Laura Wooster, associate executive director for public affairs in ACEP's Washington office, said, "This is a first step in the process and depending on how things play out, we would entertain filing in other states where Anthem is (implementing) the policy." Wooster said ACEP decided to file a lawsuit in Georgia first because the Medical Association of Georgia came forward as a possible partner for a lawsuit. According to Wooster, Anthem's policy could have "a chilling effect [on] patients and their decision to seek care for what could potentially be an emergency" and "could result in them being left with their entire bill uncovered."
Anthem did not respond to a request for comment, Modern Healthcare reports.
Previously, Debbie Diamond, a spokesperson for Anthem BCBS of Georgia, had said that while the insurer is trying to cut back on inappropriate ED usage, the decision to enforce the policy is not designed "to discourage somebody with an emergency condition who needs to go to an [ED] to go there." Rather, "it's a way to make sure that people are getting quality and affordable care," she said.
Report: Initial denials usually overturned
In related news, Anthem has overturned a growing number of initial coverage denials since it rolled out the non-emergent care denial policy, according to a report released Thursday by Sen. Claire McCaskill (D-Mo.).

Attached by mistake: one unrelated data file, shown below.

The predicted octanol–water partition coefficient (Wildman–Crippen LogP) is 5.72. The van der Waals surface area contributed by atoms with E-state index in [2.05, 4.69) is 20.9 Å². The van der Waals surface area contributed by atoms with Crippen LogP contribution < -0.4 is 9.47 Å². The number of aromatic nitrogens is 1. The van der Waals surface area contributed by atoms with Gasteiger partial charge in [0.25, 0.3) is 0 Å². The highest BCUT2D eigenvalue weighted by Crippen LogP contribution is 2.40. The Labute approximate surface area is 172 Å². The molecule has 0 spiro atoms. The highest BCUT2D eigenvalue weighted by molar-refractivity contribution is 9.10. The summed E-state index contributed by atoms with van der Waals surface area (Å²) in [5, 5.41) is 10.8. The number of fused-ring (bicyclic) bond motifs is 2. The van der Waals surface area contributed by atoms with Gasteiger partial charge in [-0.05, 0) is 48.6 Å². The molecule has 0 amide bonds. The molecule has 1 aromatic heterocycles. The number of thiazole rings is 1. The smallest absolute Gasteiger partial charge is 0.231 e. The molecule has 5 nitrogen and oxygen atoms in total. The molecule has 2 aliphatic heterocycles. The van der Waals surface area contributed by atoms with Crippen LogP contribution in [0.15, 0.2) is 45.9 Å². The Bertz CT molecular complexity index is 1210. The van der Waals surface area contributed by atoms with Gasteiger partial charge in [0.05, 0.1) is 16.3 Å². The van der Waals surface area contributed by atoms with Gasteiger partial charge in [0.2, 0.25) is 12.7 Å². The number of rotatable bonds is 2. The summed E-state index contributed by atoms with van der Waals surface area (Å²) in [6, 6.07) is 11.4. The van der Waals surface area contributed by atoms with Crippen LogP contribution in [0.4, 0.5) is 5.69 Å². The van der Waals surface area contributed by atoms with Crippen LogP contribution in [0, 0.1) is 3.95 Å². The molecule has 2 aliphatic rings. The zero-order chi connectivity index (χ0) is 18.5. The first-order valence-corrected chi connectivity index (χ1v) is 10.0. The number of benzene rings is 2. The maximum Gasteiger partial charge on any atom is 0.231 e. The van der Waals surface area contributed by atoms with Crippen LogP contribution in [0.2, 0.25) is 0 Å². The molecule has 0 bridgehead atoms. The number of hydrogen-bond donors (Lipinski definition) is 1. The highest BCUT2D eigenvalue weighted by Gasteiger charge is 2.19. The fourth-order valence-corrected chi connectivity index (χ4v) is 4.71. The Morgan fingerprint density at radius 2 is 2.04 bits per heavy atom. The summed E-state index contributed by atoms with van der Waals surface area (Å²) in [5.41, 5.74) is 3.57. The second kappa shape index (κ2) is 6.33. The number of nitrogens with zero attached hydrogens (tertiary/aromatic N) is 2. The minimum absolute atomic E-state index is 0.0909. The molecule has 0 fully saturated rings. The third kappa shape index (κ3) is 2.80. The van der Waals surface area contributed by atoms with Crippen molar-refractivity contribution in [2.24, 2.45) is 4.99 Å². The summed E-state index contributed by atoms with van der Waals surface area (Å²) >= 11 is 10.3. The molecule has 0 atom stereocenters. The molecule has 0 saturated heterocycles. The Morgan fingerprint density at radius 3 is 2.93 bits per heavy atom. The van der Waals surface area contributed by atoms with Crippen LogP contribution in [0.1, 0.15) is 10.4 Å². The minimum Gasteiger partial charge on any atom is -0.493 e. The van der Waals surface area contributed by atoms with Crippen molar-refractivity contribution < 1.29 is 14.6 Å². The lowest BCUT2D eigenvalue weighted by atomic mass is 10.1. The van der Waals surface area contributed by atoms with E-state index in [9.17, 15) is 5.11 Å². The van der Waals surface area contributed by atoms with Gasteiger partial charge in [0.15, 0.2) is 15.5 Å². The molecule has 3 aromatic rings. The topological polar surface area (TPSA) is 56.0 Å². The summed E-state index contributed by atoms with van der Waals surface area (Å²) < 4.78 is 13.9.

The report looked at claims denials and the outcomes of appeals in some of the states where the non-emergent care denial policy is in effect.
The report found Anthem denied about 12,000 claims in Georgia, Kentucky, and Missouri between July 2017 and December 2017. According to the report, the denials made up 5.8% of the ED claims submitted from those states.
However, the report also found Anthem overturned most claims Missouri members appealed each month between July 2017 and November 2017. Further, the rate of overturned denials increased monthly, reaching a high of 73% in November 2017, according to the report. The report said, "Data show similar results ... [for] Kentucky and Georgia." The report also notes ED claims denials fell "sharply" following Anthem's move in 2018 to expand exemptions to the denial policy. Data from sample claims from ACEP suggests denials fell nearly to zero this year.
According to the New York Times' "The Upshot," the report findings "indicat[e] Anthem has largely abandoned the avoidable visits policy."
Jonathan Kolstad, an associate professor at the Haas School of Business at the University of California, Berkeley, said Anthem's announcement of the policy might save money, even if the policy is not enforced. "You may get as much or more bang for your buck frankly by just telling people you're not going to pay."
Separately, Jill Becher, an Anthem spokesperson, said, "Anthem is committed to our avoidable [ED] program because the costs of treating nonemergency ailments in the [ED] has an impact on the cost of health care for consumers, employers, and the health care system as a whole." She added, "Anthem has made, and will continue to make, enhancements to ensure consumers are receiving the right care at the right place and time" (Livingston, Modern Healthcare, 7/17; Baker, "Vitals," Axios, 7/18; Sanger-Katz/Abelson, "The Upshot," New York Times, 7/19; McCaskill report, 7/19; McCaskill release, 7/19).
Here are the 15 tactics to reduce avoidable ED utilization
Non-emergent and primary care-treatable ED visits make up a significant portion of avoidable ED volumes. Many of these patients lack access to alternative care or assume the ED is the only place that can effectively meet their care needs.
This research report compiles 15 tactics to meet these objectives and reduce avoidable ED utilization.